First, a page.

Dreams of a dynamic datacenter

Dreams of a dynamic datacenter

Summary: Managers of industry standard system-based datacenters have dreams of moving beyond a static environment. They imagine that their lives would be quite a bit easier if their datacenters did the following things:Automatically found unused and, thus wasted, resources on a moment-to-moment basis.

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Managers of industry standard system-based datacenters have dreams of moving beyond a static environment. They imagine that their lives would be quite a bit easier if their datacenters did the following things:

  • Automatically found unused and, thus wasted, resources on a moment-to-moment basis. Resources such as systems, software, storage and networks must be included.
  • Automatically re-purposed those resources in a coordinated, policy-based fashion in order to make the most optimal use of these resources. High priority tasks should be given resources first.
  • Once re-purposed, the organization's datacenter resources should automatically be assigned to useful tasks.
  • Each workload would be provided with the resources it needed without being able to interfere with or slow down other tasks.
  • Unneeded resources would be freed up so they could be powered down to reduce power consumption and heat generation if the organization so desired. These resources could be powered back up, provisioned for the tasks at hand and put to work as needed later.
  • New resources would need to be added only when currently available resources where really exhausted.

What's clear is that everything must adapt in real-time, in a coordinated way otherwise problems are simply being shuffled about rather than really being solved.

Can Those Dreams Become Real?

Over the past few years, virtualization and automation products have become available for industry standard systems, operating systems and applications. It now is possible for an organization to work with a "logical" or "virtual" view of resources. This logical view is often strikingly different than the actual physical view. Company such as Cassatt, Racemi, Scalent Systems and a few others have been extolling the virtues of their products in just such an environment.

If we step back for a moment and ask "What does this really mean?" we soon come to the vision that this technology would make a number of things possible including the following:

  • System users may see a single physical computer as if it were many different systems running different operating systems and application software.
  • A group of systems may present the view that it is really a very large single computer doing the work.
  • Technology may allow individuals to access computing solutions with devices that didn't exist over networking technology that didn't exist when developers created an application.
  • It may also present the image that long obsolete devices are available for use in the virtual environment even though none are actually installed.

The only limits would be those the developers and designers had in their thinking.

In the end, the appropriate use of these layers of technology offer organizations a number of benefits including improved levels of scalability, reliability and performance, far greater agility than possible in a physical environment and more optimal use of hardware, software and staff resources. This requires IT decision-makers to think beyond the server to achieve broader goals.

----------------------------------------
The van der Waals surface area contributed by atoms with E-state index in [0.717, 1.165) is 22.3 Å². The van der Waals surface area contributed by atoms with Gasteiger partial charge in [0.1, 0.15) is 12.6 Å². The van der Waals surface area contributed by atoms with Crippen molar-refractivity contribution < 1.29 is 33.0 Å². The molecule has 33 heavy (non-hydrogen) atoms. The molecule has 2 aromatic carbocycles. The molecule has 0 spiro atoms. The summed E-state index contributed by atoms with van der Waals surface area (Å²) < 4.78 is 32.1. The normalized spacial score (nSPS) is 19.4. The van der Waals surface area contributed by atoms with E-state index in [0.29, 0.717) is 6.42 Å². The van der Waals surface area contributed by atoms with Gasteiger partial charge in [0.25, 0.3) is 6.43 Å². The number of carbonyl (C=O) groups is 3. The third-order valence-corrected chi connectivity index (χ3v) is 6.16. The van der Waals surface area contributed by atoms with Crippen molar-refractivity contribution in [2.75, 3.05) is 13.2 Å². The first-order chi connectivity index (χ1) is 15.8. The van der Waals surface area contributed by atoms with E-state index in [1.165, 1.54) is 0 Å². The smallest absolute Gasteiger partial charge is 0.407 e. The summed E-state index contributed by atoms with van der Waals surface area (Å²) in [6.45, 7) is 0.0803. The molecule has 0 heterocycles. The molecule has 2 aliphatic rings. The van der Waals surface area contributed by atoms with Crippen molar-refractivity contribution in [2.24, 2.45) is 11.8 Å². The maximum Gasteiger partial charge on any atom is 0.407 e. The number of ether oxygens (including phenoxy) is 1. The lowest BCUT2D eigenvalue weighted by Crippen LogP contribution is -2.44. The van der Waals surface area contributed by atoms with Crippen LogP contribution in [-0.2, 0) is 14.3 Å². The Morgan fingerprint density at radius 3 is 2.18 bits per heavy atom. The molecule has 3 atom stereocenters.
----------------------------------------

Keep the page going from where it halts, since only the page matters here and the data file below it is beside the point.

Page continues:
The Kusnetzky Group knows of many successful implementations of this type of virtualization using products from several suppliers. Resources are discovered automatically and can be automated to meet the organization's own service level objectives and policies.

If your datacenter is now running this way, please tell us what products you've used to make this possible.

Topics: Storage, Data Centers, Hardware

About

Daniel Kusnetzky, a reformed software engineer and product manager, founded Kusnetzky Group LLC in 2006. He's literally written the book on virtualization and often comments on cloud computing, mobility and systems software. In his spare time, he's also the managing partner of Lux Sonus LLC, an investment firm.

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3 comments
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  • Thanks to Rich Miller

    Rich Miller, of Replicate Technologies, suggested that I expand upon the themes from Friday's post. Thanks for the suggestion, Rich.

    Dan K
    dkusnetzky
  • The Missing Piece: Middleware Virtualization

    Dan --

    Good topic and post. One of the limitations today is that although virtualization is widely utilized at the server and OS level, the applications themselves are not architected and built with this environment in mind. There are technologies, though, that are enabling virtualizing the software infrastructure -or middleware - such as GigaSpaces and others.

    See my blog: http://gevaperry.typepad.com/main/2007/12/the-missing-pie.html and that of my colleague, Nati Shalom: http://natishalom.typepad.com/nati_shaloms_blog/2007/12/middleware-virt.html
    gevaperry
    • Middleware virtualization?

      I define application virtualization to include various frameworks that allow applications to run in an environment that differs from the physical environment or allows advanced functions of workload management, application failover, or even such things at parallel databases.

      It would be good to chat about what you're defining as "middleware virtualization."

      Dan K
      dkusnetzky